Bookshelf: seaQuest DSV #1 (Comic Book)

Bookshelf examines printed matter relating to television. While I love watching TV, I also love reading about it, from tie-in novels to TV Guides, from vintage television magazines to old newspaper articles.

seaQuest DSV #1
March 1994
Nemesis Comics

I didn’t watch seaQuest DSV (later retitled seaQuest 2032 for its short third season) when it originally aired on NBC from 1993 to 1996. I probably saw the last few minutes of the occasional episode during the 1994-1995 season when the show aired before Earth 2. When Sci-Fi Channel aired a marathon in 2005 to promote the release of the first season on DVD, I taped and watched the first season. At some point, I also watched the second and third seasons, but I don’t remember when.

I own the three tie-in novels based on the show. Recently, I acquired the first and only issue of the seaQuest DSV tie-in comic book.

Scan of the front cover of The Young Lawyers #2 comic book
seaQuest DSV #1 Front Cover
© 1994 Nemesis Comics/Universal City Studios and Amblin Entertainment, Inc.

Despite the fact that I’ve seen every episode of seaQuest DSV/seaQuest 2032, I don’t remember many details. That means I can’t say with certainty how accurate the comic book is. Do the interiors of the submarine as depicted in this issue match those seen on the TV show? Do the uniforms? The technology? I don’t know.

What about the characters? A few of them resemble the actor or actress who portrayed them on television. The likenesses aren’t great but they rarely are in comic books. Captain Bridger looks enough like Roy Scheider that someone flipping through this comic book might say, “That looks like Roy Scheider.” Likewise, the character played by Ted Raimi is more or less Ted Raimi. Most of the other characters vaguely resemble their real life counterpart to varying degrees. One glaring exception is young computer genius Lucas Wolenczak, who looks absolutely nothing like actor Jonathan Brandis.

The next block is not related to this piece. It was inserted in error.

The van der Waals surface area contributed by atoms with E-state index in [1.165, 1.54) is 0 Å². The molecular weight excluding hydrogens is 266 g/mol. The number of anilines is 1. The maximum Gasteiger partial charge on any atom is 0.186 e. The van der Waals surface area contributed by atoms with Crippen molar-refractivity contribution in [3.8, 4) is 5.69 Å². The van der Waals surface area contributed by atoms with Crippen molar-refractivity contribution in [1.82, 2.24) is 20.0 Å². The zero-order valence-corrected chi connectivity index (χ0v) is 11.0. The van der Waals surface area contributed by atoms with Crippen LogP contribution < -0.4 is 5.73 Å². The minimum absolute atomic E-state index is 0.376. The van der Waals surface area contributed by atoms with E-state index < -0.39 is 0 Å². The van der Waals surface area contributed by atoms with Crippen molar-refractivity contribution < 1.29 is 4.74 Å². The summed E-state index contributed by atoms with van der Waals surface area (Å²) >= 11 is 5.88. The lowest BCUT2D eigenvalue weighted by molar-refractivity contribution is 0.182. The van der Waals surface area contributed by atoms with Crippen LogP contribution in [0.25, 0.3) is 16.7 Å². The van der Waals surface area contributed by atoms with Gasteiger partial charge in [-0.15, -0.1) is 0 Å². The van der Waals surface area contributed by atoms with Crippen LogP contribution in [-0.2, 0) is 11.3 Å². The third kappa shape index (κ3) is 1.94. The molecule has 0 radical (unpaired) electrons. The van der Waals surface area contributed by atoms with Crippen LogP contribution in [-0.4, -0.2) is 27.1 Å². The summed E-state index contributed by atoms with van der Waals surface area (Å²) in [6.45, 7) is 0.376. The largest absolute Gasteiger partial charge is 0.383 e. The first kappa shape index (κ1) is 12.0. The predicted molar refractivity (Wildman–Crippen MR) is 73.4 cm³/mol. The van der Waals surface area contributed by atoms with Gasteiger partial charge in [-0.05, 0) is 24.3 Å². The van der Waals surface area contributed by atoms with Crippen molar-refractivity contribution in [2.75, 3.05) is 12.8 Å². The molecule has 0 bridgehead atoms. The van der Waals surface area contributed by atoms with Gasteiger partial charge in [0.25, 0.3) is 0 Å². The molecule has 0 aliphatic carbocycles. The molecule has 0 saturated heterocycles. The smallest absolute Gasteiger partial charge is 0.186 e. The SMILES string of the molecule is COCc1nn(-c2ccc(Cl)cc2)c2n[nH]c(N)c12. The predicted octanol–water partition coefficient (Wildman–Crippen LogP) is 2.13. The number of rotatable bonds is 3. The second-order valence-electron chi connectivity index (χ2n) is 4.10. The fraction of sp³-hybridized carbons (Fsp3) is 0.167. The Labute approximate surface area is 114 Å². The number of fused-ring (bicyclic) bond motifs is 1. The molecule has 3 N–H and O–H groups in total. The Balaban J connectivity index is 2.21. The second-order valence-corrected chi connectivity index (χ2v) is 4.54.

(For the record, I have no idea which character is supposed to be depicted on the cover. Is it Captain Bridger? Someone else? Who knows. At least Darwin the dolphin looks very much like a dolphin.)

As for the story, it’s called “Deep Faith” and involves Captain Bridger and the crew of the seaQuest attempting to infiltrate a cult led by the charismatic yet mysterious Neptune. Their investigation doesn’t get very far before an unexpected cliffhanger ending brings the issue to a close.

Unfortunately, the story was never continued or finished because the second issue was never published. The cover was printed at the end of this issue, however. Take a look:

Scan of a page from seaQuest DSV #1 showing the cover artwork for issue #2.
seaQuest DSV #2 Cover Artwork
© 1994 Nemesis Comics/Universal City Studios and Amblin Entertainment, Inc.

Issue #1 has a cover date of March 1994. The publisher, Nemesis Comics, was an imprint of Harvey Comics Entertainment (which purchased the original Harvey Comics in 1989). From what I’ve read, Harvey Comics Entertainment stopped publishing comic books at some point in 1994. That’s probably why the second issue of the seaQuest DSV comic book, and any others planned, was never published.

In addition to the 23-page story, issue #1 includes three pages of photographs from the TV show, including a two-page spread of the seaQuest bridge. There are two pages of blueprints and two one-page “Logbook” entries with information on Captain Nathan Bridger and Dr. Kristin Westphalen. Aside from a single house ad for a Frankenstein comic book, there are no advertisements.

Given the unresolved cliffhanger, I can’t very well recommend this comic book to anyone, not even fans of seaQuest DSV.

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